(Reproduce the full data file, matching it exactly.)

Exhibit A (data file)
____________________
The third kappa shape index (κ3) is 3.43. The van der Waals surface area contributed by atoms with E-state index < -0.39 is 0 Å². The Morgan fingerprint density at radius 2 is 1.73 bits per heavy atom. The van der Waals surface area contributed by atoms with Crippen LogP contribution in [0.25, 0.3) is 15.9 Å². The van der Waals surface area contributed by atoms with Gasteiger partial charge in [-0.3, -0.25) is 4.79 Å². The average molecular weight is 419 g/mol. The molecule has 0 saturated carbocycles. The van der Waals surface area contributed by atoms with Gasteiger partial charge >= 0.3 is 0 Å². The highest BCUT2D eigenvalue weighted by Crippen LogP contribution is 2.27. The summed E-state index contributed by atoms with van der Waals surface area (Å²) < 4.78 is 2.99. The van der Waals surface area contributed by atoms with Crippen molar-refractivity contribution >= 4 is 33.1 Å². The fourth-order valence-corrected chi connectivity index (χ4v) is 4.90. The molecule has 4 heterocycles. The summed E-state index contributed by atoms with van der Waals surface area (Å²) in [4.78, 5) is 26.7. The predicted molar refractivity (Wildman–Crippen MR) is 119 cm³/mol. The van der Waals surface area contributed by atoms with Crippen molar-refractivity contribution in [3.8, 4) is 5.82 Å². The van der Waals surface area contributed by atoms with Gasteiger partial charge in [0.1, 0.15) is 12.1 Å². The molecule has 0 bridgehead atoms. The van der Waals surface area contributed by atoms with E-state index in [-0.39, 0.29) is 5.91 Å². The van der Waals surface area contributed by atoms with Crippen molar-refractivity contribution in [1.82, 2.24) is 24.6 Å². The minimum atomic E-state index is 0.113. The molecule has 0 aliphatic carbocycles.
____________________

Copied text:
The third kappa shape index (κ3) is 3.43. The van der Waals surface area contributed by atoms with E-state index < -0.39 is 0 Å². The Morgan fingerprint density at radius 2 is 1.73 bits per heavy atom. The van der Waals surface area contributed by atoms with Crippen LogP contribution in [0.25, 0.3) is 15.9 Å². The van der Waals surface area contributed by atoms with Gasteiger partial charge in [-0.3, -0.25) is 4.79 Å². The average molecular weight is 419 g/mol. The molecule has 0 saturated carbocycles. The van der Waals surface area contributed by atoms with Gasteiger partial charge >= 0.3 is 0 Å². The highest BCUT2D eigenvalue weighted by Crippen LogP contribution is 2.27. The summed E-state index contributed by atoms with van der Waals surface area (Å²) < 4.78 is 2.99. The van der Waals surface area contributed by atoms with Crippen molar-refractivity contribution >= 4 is 33.1 Å². The fourth-order valence-corrected chi connectivity index (χ4v) is 4.90. The molecule has 4 heterocycles. The summed E-state index contributed by atoms with van der Waals surface area (Å²) in [4.78, 5) is 26.7. The predicted molar refractivity (Wildman–Crippen MR) is 119 cm³/mol. The van der Waals surface area contributed by atoms with Crippen molar-refractivity contribution in [3.8, 4) is 5.82 Å². The van der Waals surface area contributed by atoms with Gasteiger partial charge in [0.1, 0.15) is 12.1 Å². The molecule has 0 bridgehead atoms. The van der Waals surface area contributed by atoms with E-state index in [-0.39, 0.29) is 5.91 Å². The van der Waals surface area contributed by atoms with Crippen molar-refractivity contribution in [1.82, 2.24) is 24.6 Å². The minimum atomic E-state index is 0.113. The molecule has 0 aliphatic carbocycles.